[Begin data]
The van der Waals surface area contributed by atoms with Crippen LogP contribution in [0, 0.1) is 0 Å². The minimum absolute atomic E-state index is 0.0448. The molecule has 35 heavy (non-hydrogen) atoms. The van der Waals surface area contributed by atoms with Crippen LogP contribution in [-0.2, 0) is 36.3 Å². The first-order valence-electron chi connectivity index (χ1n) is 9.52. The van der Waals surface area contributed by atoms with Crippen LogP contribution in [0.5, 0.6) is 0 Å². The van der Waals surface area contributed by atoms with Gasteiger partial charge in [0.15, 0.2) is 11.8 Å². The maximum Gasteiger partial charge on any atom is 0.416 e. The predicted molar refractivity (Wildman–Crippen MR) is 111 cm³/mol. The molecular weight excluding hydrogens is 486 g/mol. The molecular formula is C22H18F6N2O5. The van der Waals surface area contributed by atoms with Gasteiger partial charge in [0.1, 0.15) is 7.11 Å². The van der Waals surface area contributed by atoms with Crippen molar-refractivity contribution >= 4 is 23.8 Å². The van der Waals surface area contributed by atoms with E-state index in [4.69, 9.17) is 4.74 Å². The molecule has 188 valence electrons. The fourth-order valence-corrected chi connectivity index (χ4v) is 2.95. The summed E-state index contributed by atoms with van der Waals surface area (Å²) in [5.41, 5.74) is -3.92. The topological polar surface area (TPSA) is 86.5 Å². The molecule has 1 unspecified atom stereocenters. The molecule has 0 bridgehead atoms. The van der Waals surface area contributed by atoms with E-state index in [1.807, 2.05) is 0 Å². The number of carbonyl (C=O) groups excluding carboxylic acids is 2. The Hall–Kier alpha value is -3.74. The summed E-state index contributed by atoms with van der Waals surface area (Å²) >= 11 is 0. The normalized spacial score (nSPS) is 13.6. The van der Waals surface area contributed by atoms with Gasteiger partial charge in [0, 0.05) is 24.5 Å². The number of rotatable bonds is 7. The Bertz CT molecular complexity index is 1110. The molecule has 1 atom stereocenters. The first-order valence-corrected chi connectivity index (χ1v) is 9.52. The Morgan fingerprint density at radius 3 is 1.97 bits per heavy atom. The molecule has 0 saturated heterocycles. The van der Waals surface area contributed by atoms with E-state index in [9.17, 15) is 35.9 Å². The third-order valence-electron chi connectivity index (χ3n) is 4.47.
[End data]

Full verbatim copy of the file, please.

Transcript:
The van der Waals surface area contributed by atoms with Crippen LogP contribution in [0, 0.1) is 0 Å². The minimum absolute atomic E-state index is 0.0448. The molecule has 35 heavy (non-hydrogen) atoms. The van der Waals surface area contributed by atoms with Crippen LogP contribution in [-0.2, 0) is 36.3 Å². The first-order valence-electron chi connectivity index (χ1n) is 9.52. The van der Waals surface area contributed by atoms with Crippen LogP contribution in [0.5, 0.6) is 0 Å². The van der Waals surface area contributed by atoms with Gasteiger partial charge in [0.15, 0.2) is 11.8 Å². The maximum Gasteiger partial charge on any atom is 0.416 e. The predicted molar refractivity (Wildman–Crippen MR) is 111 cm³/mol. The molecular weight excluding hydrogens is 486 g/mol. The molecular formula is C22H18F6N2O5. The van der Waals surface area contributed by atoms with Gasteiger partial charge in [0.1, 0.15) is 7.11 Å². The van der Waals surface area contributed by atoms with Crippen molar-refractivity contribution >= 4 is 23.8 Å². The van der Waals surface area contributed by atoms with E-state index in [4.69, 9.17) is 4.74 Å². The molecule has 188 valence electrons. The fourth-order valence-corrected chi connectivity index (χ4v) is 2.95. The summed E-state index contributed by atoms with van der Waals surface area (Å²) in [5.41, 5.74) is -3.92. The topological polar surface area (TPSA) is 86.5 Å². The molecule has 1 unspecified atom stereocenters. The molecule has 0 bridgehead atoms. The van der Waals surface area contributed by atoms with E-state index in [1.807, 2.05) is 0 Å². The number of carbonyl (C=O) groups excluding carboxylic acids is 2. The Hall–Kier alpha value is -3.74. The summed E-state index contributed by atoms with van der Waals surface area (Å²) >= 11 is 0. The normalized spacial score (nSPS) is 13.6. The van der Waals surface area contributed by atoms with Gasteiger partial charge in [0, 0.05) is 24.5 Å². The number of rotatable bonds is 7. The Bertz CT molecular complexity index is 1110. The molecule has 1 atom stereocenters. The first-order valence-corrected chi connectivity index (χ1v) is 9.52. The Morgan fingerprint density at radius 3 is 1.97 bits per heavy atom. The molecule has 0 saturated heterocycles. The van der Waals surface area contributed by atoms with E-state index in [9.17, 15) is 35.9 Å². The third-order valence-electron chi connectivity index (χ3n) is 4.47.